for concrete proof of the identity of “the appearance of a man” we can turn
to Philippians 2:8 and see that this expression specifically applies to Christ
in His role of Messiah and Savior:
being found in appearance as a man, He humbled Himself and became obedient to the
point of death, even the death of the cross.
explains to Daniel in verse 20, “The ram which you saw, having the two
horns—they are the kings of
Media and Persia.” In verse three the ram is described as having two horns,
both of which were high, but one was higher than the other and was said to have
come up last.
the study of the prophecy of the four beasts we learned that the kingdoms of
Media and Persia were not originally one-at-the-same. Both of the horns on the
ram are described as being high. The Hebrew word translated “high” means
powerful and arrogant. These qualities are not identical, but there is a
cause-and-effect relationship that can work both ways: power can beget
arrogance; and, arrogance can beget power.
Medes were first to set out to expand their empire. In the vision, Daniel sees
the ram pushing in three directions: westward towards Babylon, Syria, Greece,
and Asia Minor; northward towards the Lydians, Armenians, and the Scythians;
and, southward towards Arabia, Ethiopia, and Egypt. The Medes were indeed
powerful and they subdued many lesser kingdoms. But in the arrogance of their
power they attempted more than they could accomplish. They could not subdue the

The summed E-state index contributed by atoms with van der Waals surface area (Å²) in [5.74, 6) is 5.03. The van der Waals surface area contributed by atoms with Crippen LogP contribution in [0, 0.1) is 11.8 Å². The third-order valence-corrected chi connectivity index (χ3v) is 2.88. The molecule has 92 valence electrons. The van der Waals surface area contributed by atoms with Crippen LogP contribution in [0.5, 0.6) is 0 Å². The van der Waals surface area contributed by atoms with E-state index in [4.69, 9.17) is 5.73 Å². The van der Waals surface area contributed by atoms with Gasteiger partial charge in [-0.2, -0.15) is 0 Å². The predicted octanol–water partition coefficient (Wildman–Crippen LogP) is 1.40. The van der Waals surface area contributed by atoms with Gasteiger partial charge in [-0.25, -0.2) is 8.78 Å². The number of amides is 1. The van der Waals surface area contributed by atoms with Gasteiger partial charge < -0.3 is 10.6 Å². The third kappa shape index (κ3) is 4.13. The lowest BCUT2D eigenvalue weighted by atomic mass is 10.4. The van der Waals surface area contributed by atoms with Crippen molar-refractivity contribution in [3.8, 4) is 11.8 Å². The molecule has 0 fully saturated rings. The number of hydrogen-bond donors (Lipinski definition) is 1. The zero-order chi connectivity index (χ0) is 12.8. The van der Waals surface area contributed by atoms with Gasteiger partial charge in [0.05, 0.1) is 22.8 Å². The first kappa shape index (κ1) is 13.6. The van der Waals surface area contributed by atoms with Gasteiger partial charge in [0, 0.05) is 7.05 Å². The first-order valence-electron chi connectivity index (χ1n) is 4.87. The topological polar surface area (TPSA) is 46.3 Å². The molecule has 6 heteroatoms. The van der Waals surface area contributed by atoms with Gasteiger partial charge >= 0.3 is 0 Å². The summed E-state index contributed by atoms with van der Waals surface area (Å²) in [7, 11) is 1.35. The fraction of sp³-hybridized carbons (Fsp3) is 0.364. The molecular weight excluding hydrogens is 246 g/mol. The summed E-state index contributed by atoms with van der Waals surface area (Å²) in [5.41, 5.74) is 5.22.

kingdom of Babylon.
our earlier studies we found that the Persians were more developed in their
military skills than were the Medes. It so happened that Darius, king of the
Medes, was the uncle of Cyrus the Persian. Taking advantage of this family
relationship, Darius brought Cyrus and the Persian army into the conquest of
Babylon. History records that Cyrus defeated the Babylonian army. Darius, being
the king of Media, was given the honor of taking the capital city, Babylon, as
is recorded in the fifth chapter of Daniel.
the defeat of Babylon, the power of the Medo-Persian empire resided with Cyrus
the Persian, the Persians being the horn that came up last on the ram and is the
higher, or more powerful, of the two. The Persians were so powerful at this time
that no other nation could stand against them. The Persians were able to achieve
the conquests the Medes could only dream about.
tells Daniel who the male goat is in verse 21, “And the male goat is
the kingdom of Greece. The large horn that is
between its eyes is the first
king.” The vision of the male goat is given in verses 5–8:
as I was considering, suddenly a male goat came from the west, across the
surface of the whole earth, without touching the ground; and the goat had a notable horn between his eyes. Then he came to the ram that
had two horns, which I had seen standing beside the river, and ran at him with
furious power. And I saw him confronting the ram; he was moved with rage against
him, attacked the ram, and broke his two horns. There was no power in the ram to
withstand him, but he cast him down to the ground and trampled him; and there
was no one that could deliver the ram from his hand. Therefore the male goat
grew very great; but when he became strong, the large horn was broken, and in
place of it four notable ones came up toward the four winds of heaven.
Male Goat appears suddenly coming from the west, the direction of the
Mediterranean Sea. It came across the surface of the whole earth without even
touching the ground. Some ridiculous interpretations have come out of the minds
of Bible scholars who see predictions of modern warfare and commerce in the
symbolism of these prophecies. The goat coming across the whole earth without